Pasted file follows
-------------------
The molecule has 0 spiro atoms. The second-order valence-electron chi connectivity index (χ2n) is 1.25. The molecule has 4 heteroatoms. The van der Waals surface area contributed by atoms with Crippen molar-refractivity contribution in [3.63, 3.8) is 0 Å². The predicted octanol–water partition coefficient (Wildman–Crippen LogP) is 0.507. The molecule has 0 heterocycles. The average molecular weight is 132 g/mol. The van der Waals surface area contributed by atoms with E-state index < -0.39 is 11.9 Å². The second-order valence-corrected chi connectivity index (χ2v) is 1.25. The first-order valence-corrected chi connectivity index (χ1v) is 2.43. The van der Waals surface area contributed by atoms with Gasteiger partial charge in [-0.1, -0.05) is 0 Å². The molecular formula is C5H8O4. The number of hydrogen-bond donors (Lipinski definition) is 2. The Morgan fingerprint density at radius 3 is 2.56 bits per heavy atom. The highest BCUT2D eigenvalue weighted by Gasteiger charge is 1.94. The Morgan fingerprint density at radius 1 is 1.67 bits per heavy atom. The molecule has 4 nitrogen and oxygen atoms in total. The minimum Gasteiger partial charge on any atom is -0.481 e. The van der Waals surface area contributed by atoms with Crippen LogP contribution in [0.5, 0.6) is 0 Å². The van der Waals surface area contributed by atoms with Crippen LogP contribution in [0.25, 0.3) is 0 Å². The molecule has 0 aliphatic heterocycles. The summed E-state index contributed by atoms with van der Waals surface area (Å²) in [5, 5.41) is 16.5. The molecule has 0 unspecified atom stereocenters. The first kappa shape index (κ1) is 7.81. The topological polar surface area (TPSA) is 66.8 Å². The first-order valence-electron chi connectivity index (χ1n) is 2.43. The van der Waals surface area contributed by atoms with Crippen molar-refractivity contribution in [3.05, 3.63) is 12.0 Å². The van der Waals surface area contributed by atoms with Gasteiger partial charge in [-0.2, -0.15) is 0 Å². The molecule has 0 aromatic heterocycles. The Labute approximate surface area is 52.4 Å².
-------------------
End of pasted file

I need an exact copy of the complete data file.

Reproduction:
The molecule has 0 spiro atoms. The second-order valence-electron chi connectivity index (χ2n) is 1.25. The molecule has 4 heteroatoms. The van der Waals surface area contributed by atoms with Crippen molar-refractivity contribution in [3.63, 3.8) is 0 Å². The predicted octanol–water partition coefficient (Wildman–Crippen LogP) is 0.507. The molecule has 0 heterocycles. The average molecular weight is 132 g/mol. The van der Waals surface area contributed by atoms with E-state index < -0.39 is 11.9 Å². The second-order valence-corrected chi connectivity index (χ2v) is 1.25. The first-order valence-corrected chi connectivity index (χ1v) is 2.43. The van der Waals surface area contributed by atoms with Gasteiger partial charge in [-0.1, -0.05) is 0 Å². The molecular formula is C5H8O4. The number of hydrogen-bond donors (Lipinski definition) is 2. The Morgan fingerprint density at radius 3 is 2.56 bits per heavy atom. The highest BCUT2D eigenvalue weighted by Gasteiger charge is 1.94. The Morgan fingerprint density at radius 1 is 1.67 bits per heavy atom. The molecule has 4 nitrogen and oxygen atoms in total. The minimum Gasteiger partial charge on any atom is -0.481 e. The van der Waals surface area contributed by atoms with Crippen LogP contribution in [0.5, 0.6) is 0 Å². The van der Waals surface area contributed by atoms with Crippen LogP contribution in [0.25, 0.3) is 0 Å². The molecule has 0 aliphatic heterocycles. The summed E-state index contributed by atoms with van der Waals surface area (Å²) in [5, 5.41) is 16.5. The molecule has 0 unspecified atom stereocenters. The first kappa shape index (κ1) is 7.81. The topological polar surface area (TPSA) is 66.8 Å². The first-order valence-electron chi connectivity index (χ1n) is 2.43. The van der Waals surface area contributed by atoms with Crippen molar-refractivity contribution in [3.05, 3.63) is 12.0 Å². The van der Waals surface area contributed by atoms with Gasteiger partial charge in [-0.2, -0.15) is 0 Å². The molecule has 0 aromatic heterocycles. The Labute approximate surface area is 52.4 Å².